New documents then reveal that officials had repeatedly warned the disgraced Phil Heatley about his ministerial credit card use. He had already fallen foul the previous year by claiming $1000 a week in accommodation expenses after moving into a larger home when he became minister, while renting out his free Ministerial apartment. However John Key believed Heatley had not “intended to deceive” and soon reinstated the fraudulent Heatley.

Labour's Shane Jones put the thumbscrews on the Minister of Fisheries and Agriculture after allegations of New Zealand companies supporting slavery-like conditions on fishing vessels within New Zealand waters. An article had revealed that New Zealand companies are employing foreign commercial fishing boats that pay their workers below the minimum wage, regularly beat them up, utilize slavery to maximise profits and put their workers in dangerous vessels that are not maintained properly.

Questions for oral answer, 5 April 2011

Hon SHANE JONES (Labour) to the Minister of Fisheries and Aquaculture: Does he still have no major concerns about the way foreign boats were used by New Zealand companies as the Nelson Mail reports he said last year?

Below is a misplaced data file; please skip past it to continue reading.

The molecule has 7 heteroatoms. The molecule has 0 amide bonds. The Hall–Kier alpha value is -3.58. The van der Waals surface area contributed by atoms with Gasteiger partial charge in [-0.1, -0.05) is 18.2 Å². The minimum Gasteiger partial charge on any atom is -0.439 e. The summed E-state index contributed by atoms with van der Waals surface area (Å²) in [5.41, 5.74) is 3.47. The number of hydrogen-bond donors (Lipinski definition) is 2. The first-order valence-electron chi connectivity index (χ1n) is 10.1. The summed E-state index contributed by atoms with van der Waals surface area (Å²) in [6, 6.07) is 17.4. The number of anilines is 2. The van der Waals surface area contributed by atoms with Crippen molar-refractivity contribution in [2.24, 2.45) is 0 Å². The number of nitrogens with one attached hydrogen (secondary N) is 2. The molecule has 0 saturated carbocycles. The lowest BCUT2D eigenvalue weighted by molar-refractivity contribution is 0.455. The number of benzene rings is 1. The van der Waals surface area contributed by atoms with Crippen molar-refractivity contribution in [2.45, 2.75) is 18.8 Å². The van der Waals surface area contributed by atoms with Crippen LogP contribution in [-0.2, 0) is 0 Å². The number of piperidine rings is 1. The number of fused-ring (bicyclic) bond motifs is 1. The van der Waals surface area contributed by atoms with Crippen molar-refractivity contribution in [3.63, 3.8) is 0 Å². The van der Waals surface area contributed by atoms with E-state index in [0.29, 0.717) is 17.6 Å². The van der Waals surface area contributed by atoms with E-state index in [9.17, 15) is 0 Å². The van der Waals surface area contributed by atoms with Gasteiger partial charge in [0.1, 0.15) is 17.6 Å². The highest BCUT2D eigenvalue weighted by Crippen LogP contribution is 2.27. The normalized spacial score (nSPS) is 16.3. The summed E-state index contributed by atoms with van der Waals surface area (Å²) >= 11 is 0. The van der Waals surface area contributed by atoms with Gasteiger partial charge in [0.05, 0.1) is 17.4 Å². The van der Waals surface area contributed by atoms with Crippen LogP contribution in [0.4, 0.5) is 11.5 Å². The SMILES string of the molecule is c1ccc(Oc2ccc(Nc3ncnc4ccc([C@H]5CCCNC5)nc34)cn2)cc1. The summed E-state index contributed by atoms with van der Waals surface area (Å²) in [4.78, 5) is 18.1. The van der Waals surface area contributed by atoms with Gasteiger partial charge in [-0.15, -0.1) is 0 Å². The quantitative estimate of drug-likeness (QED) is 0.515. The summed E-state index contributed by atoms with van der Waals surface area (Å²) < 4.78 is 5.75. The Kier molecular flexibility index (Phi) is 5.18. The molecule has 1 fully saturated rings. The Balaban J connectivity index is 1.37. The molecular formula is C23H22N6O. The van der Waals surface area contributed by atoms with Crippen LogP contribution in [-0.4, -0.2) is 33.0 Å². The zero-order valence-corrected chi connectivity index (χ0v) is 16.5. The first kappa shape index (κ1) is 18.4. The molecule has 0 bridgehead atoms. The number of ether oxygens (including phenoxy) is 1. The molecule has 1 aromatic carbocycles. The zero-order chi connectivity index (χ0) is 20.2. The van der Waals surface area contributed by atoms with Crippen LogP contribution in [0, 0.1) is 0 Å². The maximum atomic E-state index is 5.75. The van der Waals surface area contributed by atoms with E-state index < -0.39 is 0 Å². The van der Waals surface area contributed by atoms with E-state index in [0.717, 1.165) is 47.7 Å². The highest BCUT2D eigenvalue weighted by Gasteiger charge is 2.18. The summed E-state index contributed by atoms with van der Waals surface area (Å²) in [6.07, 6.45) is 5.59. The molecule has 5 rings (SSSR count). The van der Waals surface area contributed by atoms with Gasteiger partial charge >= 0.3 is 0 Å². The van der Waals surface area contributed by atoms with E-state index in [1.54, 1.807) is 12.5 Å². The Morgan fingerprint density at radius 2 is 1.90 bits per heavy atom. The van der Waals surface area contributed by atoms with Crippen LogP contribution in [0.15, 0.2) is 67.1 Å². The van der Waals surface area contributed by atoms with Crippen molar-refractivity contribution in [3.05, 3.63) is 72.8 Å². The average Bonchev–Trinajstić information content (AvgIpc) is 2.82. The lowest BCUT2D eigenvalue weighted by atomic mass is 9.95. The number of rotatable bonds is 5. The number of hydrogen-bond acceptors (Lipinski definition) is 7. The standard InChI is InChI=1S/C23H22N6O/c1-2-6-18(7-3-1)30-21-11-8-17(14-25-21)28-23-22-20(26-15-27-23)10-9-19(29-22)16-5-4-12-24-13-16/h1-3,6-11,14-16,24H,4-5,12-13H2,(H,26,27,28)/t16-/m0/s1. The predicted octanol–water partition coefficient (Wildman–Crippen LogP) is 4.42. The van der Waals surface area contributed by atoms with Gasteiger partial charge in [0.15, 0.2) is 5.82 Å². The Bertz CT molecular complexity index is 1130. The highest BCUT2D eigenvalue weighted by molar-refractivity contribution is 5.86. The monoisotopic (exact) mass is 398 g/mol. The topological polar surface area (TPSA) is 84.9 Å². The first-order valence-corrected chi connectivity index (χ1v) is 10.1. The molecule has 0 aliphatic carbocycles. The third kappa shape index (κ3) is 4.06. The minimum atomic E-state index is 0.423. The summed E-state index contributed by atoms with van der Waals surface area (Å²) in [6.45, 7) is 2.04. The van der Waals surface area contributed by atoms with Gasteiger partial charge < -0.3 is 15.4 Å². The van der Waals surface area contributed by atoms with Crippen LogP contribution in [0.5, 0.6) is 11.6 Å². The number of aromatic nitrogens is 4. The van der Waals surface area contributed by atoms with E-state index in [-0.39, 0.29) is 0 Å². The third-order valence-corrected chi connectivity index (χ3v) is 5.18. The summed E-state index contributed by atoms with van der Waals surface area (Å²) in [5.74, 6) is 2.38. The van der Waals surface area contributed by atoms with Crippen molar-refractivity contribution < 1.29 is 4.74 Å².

Hon PHIL HEATLEY (Minister of Fisheries and Aquaculture) : As Minister of Fisheries and Aquaculture I have concerns if any vessel, foreign or otherwise, misreports its catch, is not registered, breaches environmental standards, refuses to comply with requirements for observer coverage, or breaches any other obligations under the Fisheries Act.

Hon Shane Jones: Does he believe that foreign crews receiving wages reportedly as low as $238 per month is a major concern; if not, why not?

Hon PHIL HEATLEY: That is a matter for the Minister of Labour, but I am happy to comment. In the dying days of the previous Government, Labour reset the rules on foreign fishing crews’ wages and working conditions, and it seemed to be happy back then. I would be interested if the member could forward information to this Government if things have changed.

Hon Shane Jones: What specific improvements will he be advocating to ensure that foreign crews are adequately recompensed, or does he not care that this activity is besmirching the reputation of a major New Zealand industry?

Hon PHIL HEATLEY: As I said, that is a matter for the Minister of Labour, but it would be fair to say that the previous Government, in its last dying days, looked at fisheries regulations, vessel safety, crew welfare, and work visas. Labour came up with some changes at that time; I do not why it did not use that chance only 3 years ago, if it was so serious about this issue.